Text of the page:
Wednesday, November 08, 2006

The Gift of TiVo®

Now that we've laid out the ground rules, let's go shopping. I just got another flyer from a big box store in the mail (it won't be the last), and featured on the front page is the new TiVo 80-hour box.

TiVo virtually created the demand for digital video recorders, and despite other entries into the field, remains the best service. TiVo customers tend to be loyal and fanatical — and not because of hype, but because of the smooth functionality and integrated options of the system.

All this makes it a logical choice for that loved one who's really into TV. Be careful, though. I'd call this a contextural gift. The TiVo DVR is not a stand-alone device. Like a VCR, your gift recipient has to connect it to your incoming video source (cable or satellite TV), and then connect it to their TV. That's not a big deal — those are pretty straightforward connections. But are the cables to make those connections included? If not, they won't be able to use this on Christmas Day.

The TiVo system requires access to a phone line. The box makes daily calls (usually in the very early AM) back to TiVo to receive schedule and software updates. Two more questions: is the recipient's audio/video system near a phone jack? And if so, do they have the splitter and phone cord to make the connection?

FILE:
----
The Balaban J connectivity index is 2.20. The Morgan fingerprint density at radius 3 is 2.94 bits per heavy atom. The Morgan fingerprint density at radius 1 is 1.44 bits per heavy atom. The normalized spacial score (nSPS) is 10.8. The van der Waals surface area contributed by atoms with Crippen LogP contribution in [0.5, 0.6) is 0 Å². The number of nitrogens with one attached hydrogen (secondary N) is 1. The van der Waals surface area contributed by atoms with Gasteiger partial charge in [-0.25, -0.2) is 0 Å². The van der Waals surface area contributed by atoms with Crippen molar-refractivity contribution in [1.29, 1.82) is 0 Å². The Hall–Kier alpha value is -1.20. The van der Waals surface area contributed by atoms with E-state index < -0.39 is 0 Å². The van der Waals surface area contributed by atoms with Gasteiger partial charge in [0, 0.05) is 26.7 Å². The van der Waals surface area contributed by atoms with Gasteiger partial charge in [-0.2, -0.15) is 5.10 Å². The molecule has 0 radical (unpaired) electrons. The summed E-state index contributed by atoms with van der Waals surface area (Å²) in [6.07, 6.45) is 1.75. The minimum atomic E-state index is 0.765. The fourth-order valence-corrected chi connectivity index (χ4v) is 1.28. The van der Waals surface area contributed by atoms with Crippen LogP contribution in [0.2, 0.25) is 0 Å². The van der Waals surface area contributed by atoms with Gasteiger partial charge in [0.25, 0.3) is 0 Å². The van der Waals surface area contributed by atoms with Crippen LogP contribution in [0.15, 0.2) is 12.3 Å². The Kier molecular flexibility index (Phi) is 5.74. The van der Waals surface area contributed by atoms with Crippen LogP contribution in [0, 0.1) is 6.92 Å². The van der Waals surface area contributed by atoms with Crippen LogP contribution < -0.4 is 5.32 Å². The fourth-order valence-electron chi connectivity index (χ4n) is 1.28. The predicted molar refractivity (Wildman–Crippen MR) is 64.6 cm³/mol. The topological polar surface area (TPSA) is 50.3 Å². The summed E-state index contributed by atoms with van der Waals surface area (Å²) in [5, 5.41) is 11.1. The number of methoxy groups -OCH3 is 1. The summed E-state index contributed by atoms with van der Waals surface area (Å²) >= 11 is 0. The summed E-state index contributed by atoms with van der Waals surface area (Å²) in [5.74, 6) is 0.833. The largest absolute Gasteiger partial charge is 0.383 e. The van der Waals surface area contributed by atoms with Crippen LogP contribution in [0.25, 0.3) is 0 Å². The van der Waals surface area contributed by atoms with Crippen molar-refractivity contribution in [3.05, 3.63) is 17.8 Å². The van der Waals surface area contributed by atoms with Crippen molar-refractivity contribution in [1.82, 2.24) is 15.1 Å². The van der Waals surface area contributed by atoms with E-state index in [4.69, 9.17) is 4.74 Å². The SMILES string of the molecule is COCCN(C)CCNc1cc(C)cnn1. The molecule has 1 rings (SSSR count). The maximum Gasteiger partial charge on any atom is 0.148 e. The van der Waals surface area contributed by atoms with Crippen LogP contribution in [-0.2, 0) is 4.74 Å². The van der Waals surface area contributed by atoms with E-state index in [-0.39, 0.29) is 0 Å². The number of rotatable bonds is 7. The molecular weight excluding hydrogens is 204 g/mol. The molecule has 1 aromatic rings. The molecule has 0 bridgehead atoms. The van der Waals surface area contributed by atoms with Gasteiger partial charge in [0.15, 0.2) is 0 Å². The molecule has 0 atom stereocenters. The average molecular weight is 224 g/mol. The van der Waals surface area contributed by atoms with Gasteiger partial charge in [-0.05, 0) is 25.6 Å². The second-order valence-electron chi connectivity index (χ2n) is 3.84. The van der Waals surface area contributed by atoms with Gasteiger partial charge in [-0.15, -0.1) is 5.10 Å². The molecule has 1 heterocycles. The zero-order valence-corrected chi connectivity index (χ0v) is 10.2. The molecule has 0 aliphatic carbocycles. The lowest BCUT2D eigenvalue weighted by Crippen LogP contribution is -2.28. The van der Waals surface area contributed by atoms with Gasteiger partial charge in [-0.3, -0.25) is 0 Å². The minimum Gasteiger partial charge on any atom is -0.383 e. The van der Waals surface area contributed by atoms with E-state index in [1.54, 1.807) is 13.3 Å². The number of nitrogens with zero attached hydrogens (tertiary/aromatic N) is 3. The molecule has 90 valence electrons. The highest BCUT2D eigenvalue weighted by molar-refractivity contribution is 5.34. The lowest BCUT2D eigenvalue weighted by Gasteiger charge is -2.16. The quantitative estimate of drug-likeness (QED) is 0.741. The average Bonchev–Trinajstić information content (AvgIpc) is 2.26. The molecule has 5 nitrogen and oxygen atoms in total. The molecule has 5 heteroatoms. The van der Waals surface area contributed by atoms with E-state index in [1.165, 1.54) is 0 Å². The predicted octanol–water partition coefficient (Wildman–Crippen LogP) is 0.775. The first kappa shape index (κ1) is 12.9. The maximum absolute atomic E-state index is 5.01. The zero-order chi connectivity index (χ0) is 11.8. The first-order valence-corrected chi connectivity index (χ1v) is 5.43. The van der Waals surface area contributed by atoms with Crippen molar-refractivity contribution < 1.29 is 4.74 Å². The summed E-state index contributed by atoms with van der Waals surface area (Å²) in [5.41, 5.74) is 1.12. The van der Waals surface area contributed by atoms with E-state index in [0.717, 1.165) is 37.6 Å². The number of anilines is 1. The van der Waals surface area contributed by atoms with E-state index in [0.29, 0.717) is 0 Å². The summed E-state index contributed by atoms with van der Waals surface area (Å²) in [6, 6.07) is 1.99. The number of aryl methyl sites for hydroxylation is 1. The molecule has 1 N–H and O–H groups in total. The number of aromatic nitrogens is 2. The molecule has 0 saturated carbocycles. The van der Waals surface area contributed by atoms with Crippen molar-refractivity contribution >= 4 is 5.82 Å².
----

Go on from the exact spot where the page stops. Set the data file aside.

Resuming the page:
Also, remember that TiVo is a subscription service. Without activation, the TiVo DVR is nothing more than a cool-looking paperweight. Again, not a big deal to get a subscription, but its a requirement for operation.

So this is a contextural gift because of the following:
Requires simple installation
Some location requirements
Potentially requires additional cables
Requires subscription

And running down Ken's rules
#1) If they ask for it, get it. If they don't, don't.
#2) Tivo is a well-known brand. Accept no substitutes
#2) This is in the $200 range, so definitely affordable. Remember to factor in the subscription.

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